Baseball season is in full swing, so what better time than now to discuss the many similarities to investing, when my Los Angeles Angels of Anaheim - did I forget a city? - have the second-best record in baseball? Sorry I digress. Anyway, like investing, baseball offers strategy, statistics galore, multiple possible outcomes with probabilities to analyze, patience - it's a long season - and a little bit of luck thrown in. See, just like investing.
I read an article in the New York Times last week about umpires. Title: Ball? Strike? It Depends: Is the Pitcher an All-Star? Hmm, the left side of my brain pondered. Why would that matter? Oh, yes, the right side replied. People. Bias. Human misjudgment. Follow the Crowd. Just like investing. In short, the subconscious mind prevails in certain situations and causes highly trained and experienced umpires to make an incorrect call.
Proof? The article cites two Northwestern Business School professors who studied data on 756,848 pitches over 313,774 at-bats in 4,914 games during the 2008 and 2009 seasons. Probably enough data to be "statistically significant" as the professors might say. The study adjusted for home team advantage, pitch count, right or left-handed batter, etc. The major findings include a bias in favor of All-Star pitchers and batters. A five-time All-Star pitcher had a 16% advantage over a non-All-Star in getting a ball called a strike. For batters the advantage was lower but still meaningful: a five-time All-Star had a 5-6% advantage in getting a favorable ball-strike call.
Other biases discovered included a slight bias to favor the home team. Perhaps umps, despite all of their training and outward ability to handle boos, deep-down simply don't like to get booed by the home crowd. And in critical situations, such as near the end of the game, umpires were more likely to miss a call compared to very early in the game. Even hardened, experienced umps can be influenced subconsciously during pressure-packed situations.
The similarities with investing are obvious. Investors often favor the All-Stars when picking investments, buying Facebook, Twitter - or some Biotech company they've never heard of and don't know what it does - but the stock could provide them with an early retirement, so let's get in on it. And we humans don't like to receive boos from the stock market, for example when we purchase a company and the share price declines, even though nothing much has changed with the company. Or during significant market declines, such as 2008-2009, when we allow the short-term pressure of crowd behavior or groupthink to influence our decision-making.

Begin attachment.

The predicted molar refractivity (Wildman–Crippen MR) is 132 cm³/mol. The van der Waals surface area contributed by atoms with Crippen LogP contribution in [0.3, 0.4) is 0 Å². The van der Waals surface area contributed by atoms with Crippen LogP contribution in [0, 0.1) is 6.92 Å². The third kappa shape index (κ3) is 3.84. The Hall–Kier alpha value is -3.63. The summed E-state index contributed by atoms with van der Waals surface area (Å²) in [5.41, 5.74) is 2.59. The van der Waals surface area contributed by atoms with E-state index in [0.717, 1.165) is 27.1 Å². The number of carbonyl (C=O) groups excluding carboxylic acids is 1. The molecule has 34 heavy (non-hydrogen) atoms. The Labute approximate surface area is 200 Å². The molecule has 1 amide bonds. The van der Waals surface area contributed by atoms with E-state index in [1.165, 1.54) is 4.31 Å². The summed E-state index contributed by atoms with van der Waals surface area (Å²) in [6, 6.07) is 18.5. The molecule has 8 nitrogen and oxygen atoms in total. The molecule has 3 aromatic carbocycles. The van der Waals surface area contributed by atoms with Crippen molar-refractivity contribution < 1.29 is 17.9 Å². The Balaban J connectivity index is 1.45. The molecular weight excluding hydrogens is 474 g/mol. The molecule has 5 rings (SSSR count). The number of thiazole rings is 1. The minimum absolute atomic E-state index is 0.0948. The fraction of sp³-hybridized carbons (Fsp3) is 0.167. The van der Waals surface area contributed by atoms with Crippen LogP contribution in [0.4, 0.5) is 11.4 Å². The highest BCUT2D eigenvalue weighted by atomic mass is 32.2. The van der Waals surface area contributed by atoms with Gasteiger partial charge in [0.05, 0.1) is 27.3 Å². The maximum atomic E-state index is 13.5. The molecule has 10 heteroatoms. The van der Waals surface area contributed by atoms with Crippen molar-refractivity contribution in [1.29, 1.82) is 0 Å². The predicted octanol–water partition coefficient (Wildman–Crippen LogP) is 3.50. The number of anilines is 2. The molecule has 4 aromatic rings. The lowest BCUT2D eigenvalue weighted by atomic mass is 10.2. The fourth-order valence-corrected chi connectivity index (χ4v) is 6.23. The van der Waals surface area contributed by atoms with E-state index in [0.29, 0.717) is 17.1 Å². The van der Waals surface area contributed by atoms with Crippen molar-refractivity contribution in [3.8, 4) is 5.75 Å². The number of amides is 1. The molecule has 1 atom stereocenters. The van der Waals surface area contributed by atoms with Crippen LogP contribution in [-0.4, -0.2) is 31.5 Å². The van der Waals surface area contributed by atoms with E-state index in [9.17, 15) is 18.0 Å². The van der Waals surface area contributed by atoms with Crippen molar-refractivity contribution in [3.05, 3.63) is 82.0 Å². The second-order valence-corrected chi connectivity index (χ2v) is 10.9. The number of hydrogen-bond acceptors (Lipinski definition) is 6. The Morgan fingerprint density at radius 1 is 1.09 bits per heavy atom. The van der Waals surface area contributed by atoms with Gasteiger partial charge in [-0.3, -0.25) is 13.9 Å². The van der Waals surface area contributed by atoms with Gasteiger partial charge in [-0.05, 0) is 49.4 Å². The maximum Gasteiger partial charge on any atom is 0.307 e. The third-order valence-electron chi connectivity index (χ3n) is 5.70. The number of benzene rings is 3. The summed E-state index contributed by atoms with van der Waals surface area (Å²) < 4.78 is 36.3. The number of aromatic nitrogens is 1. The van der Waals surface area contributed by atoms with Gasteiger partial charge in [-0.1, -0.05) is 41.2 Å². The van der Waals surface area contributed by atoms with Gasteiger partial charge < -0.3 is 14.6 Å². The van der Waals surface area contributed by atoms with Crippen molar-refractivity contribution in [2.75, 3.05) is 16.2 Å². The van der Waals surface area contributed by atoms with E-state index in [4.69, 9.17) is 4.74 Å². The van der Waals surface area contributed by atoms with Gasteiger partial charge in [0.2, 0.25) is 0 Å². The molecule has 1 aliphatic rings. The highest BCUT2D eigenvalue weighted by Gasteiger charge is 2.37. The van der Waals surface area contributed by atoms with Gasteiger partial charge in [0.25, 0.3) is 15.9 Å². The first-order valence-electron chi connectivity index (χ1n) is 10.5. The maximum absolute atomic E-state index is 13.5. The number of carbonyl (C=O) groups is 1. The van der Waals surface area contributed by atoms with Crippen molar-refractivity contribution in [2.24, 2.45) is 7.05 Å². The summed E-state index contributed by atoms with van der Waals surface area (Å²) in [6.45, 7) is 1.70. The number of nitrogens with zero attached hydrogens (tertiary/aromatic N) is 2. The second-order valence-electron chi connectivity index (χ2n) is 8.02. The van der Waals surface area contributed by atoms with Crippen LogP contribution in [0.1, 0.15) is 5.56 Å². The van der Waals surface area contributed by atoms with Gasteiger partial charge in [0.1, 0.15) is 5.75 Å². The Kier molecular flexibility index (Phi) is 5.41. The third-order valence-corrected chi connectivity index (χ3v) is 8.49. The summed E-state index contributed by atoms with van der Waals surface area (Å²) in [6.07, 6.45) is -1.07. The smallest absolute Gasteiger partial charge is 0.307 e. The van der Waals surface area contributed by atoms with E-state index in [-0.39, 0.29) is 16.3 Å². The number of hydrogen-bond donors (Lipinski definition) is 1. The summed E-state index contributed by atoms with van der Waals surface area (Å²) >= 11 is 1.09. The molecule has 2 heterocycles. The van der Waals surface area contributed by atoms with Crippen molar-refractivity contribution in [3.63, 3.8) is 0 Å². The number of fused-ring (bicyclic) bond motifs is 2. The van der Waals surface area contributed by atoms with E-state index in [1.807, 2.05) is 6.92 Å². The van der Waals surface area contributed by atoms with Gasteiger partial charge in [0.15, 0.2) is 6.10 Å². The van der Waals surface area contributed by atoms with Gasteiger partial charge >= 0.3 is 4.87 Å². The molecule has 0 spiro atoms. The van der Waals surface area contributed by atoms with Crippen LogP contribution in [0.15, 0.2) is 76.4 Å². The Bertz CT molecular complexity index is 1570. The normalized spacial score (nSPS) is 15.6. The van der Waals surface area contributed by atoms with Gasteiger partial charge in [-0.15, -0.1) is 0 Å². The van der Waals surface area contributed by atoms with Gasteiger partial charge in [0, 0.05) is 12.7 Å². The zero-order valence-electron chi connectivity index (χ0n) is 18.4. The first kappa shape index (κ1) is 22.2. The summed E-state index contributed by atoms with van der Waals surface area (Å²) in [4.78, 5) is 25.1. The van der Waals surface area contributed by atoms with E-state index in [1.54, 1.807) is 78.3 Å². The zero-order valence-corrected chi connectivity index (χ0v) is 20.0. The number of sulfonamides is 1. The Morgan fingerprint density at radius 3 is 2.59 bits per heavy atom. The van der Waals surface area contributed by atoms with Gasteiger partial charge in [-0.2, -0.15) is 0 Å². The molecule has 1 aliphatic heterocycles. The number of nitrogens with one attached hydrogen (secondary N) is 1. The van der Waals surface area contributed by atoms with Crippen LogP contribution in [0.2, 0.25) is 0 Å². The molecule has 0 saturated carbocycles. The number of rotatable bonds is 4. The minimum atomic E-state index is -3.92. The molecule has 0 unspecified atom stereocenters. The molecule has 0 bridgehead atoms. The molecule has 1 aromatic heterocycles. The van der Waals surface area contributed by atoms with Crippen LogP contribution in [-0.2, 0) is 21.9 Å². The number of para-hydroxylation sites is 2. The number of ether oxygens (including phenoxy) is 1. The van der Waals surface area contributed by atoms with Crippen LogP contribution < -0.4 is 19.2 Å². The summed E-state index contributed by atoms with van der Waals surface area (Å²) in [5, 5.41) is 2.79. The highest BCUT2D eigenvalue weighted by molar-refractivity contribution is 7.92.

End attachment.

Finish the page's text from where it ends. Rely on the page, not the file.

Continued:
One solution is to be aware of our internal biases and confront them head-on. Recognize occasional imperfect behavior. Then develop an objective, rational process for decision-making (no different from many other areas of life).
Easy, right? OK, here are a few ideas. Stick to areas you know and understand. Follow 10 companies, not 100. Make your own decisions about whether an investment makes sense for you. Write down why you have made an investment - to help keep you on track when the investment environment becomes turbulent.
Like Major League umpires, investors are prone to make mistakes. But if we try and understand the conditions that lead to mistakes and consciously work to avoid them, we'll have a much better batting average. Who knows, you might even be called an All-Star.
-John Heldman, CFA